Open to Inspiration: How Your Own Family History Can Feed Your Fiction

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I didn’t expect to find the hook to my next book by the veggie platter. But that’s what happened, and it saved my novel.

Let me back up. This was a couple years ago, at my mother-in-law’s birthday party in Brooklyn. We’d all gathered to celebrate the day, eat some food and relax. I wasn’t even thinking about my third Pete Fernandez Miami mystery novel, Dangerous Ends. Hell, I was actively trying not to think about it. That was mostly because I was hitting a big wall with the story and the clock was tick-tick-ticking.

See, when I wrote my first novel in the series, Silent City, I was writing for me. No deadline, no agent, no publisher. I’d started it on a whim and ended it on its own terms. I had all the time in the world to tinker and mull over what the book would be. The second one, Down the Darkest Street, was born under similar circumstances. By the time I’d published the first, I had number 2 at the ready. I was locked and loaded. Sure, both went through revisions and rewrites and changes, but the bulk of each book was already on the page. I was just chipping away at the clay, but the source material was there, on the table.

Dangerous Ends was different, I was under contract to Polis Books and, while the general idea behind the book had been approved, they still needed to see a complete first draft by X date. There was actual pressure on the writing process now.

The specter of Castro and his communist regime hovered over my early days and added to the mystery of “Over There”—this different, not-so-distant land my family came from that I may never see. I wanted to learn more about it.

That said, I’ve always been deadline-oriented. I come from a journalism and PR background, where you have to write fast, on deadline and well. But at this point, as I grazed the snacks at the party, I only had part of a novel. I had the crime, some character arcs and the conflict, but I wanted more. I wanted this book to feel like a step forward. Not just for the story, but for me as a writer and for the series as a whole. I wanted readers to feel like each book took them in unexpected and fulfilling directions. No easy feat.

Silent City had served as the origin story for my detective, Pete Fernandez, a former journalist struggling with the bottle who gradually picks up experience and ability as a detective, incurring some bumps and bruises on the way. Down the Darkest Street took our shambling hero and dragged him through the sewer, showing him that things could—and would—get worse. By the end of that book, he’s defeated, bloodied and utterly alone—but slightly hopeful. I wanted the next book to be bigger in scope and feel more epic. I wanted to play with Pete’s own history and go deeper into his relationship with his hometown of Miami, where the series is set.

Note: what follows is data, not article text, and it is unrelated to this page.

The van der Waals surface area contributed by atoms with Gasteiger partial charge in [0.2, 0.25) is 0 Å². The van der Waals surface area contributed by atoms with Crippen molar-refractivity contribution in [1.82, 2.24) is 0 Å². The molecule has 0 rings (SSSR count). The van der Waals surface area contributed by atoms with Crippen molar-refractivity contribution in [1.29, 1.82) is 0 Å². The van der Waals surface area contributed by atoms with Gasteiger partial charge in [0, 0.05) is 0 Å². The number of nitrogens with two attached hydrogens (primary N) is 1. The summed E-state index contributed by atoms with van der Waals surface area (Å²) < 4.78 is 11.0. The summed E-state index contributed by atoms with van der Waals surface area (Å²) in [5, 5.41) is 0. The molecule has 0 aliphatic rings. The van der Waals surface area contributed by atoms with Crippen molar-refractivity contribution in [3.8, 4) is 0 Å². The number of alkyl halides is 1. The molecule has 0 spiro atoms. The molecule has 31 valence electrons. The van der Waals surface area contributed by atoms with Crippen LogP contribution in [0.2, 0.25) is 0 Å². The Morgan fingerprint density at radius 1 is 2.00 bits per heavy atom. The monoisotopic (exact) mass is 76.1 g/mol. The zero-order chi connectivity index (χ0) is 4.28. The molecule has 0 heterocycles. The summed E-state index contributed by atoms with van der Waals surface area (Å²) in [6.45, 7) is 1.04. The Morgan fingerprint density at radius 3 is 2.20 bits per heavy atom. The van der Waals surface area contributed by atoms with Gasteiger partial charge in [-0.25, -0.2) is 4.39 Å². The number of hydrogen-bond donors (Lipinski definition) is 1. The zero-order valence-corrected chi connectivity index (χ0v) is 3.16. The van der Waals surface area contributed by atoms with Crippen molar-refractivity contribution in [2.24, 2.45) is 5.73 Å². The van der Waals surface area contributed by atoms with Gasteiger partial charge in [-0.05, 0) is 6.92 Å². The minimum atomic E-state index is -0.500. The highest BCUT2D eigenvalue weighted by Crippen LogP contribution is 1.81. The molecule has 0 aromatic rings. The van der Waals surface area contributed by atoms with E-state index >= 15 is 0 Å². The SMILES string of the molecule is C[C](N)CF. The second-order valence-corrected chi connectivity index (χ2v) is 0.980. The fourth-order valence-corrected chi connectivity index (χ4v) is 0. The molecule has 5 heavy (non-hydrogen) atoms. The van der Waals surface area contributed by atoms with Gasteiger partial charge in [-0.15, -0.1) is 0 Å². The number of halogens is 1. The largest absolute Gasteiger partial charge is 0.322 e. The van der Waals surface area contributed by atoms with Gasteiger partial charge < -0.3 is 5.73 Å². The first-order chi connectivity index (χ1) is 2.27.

Now, here’s some background: I do a lot of “organic” research between books. It usually involves reading a lot of nonfiction or true crime novels to get my head in the right space for the kind of book I want to write. I call it organic because otherwise it’d seem much more strategic than it is. For example—Down the Darkest Street was my take on the serial killer genre. I wanted to do it a bit differently, and the big twist in the book pulls the curtain back on what that difference is, so I won’t spoil it here. But to get to that first blank page of the novel, I found myself reading books like Philip Carlo’s The Night Stalker, Anne Rule’s The Stranger Beside Me and Robert Keppel’s The Riverman. It wasn’t really by design, and it happened over years. I just got on a serial killer kick. By the time I was reading the last one, I’d started to get into the home stretch on my first book, so I needed to start thinking about the next. The two ideas blended together and I got rolling on Down the Darkest Street.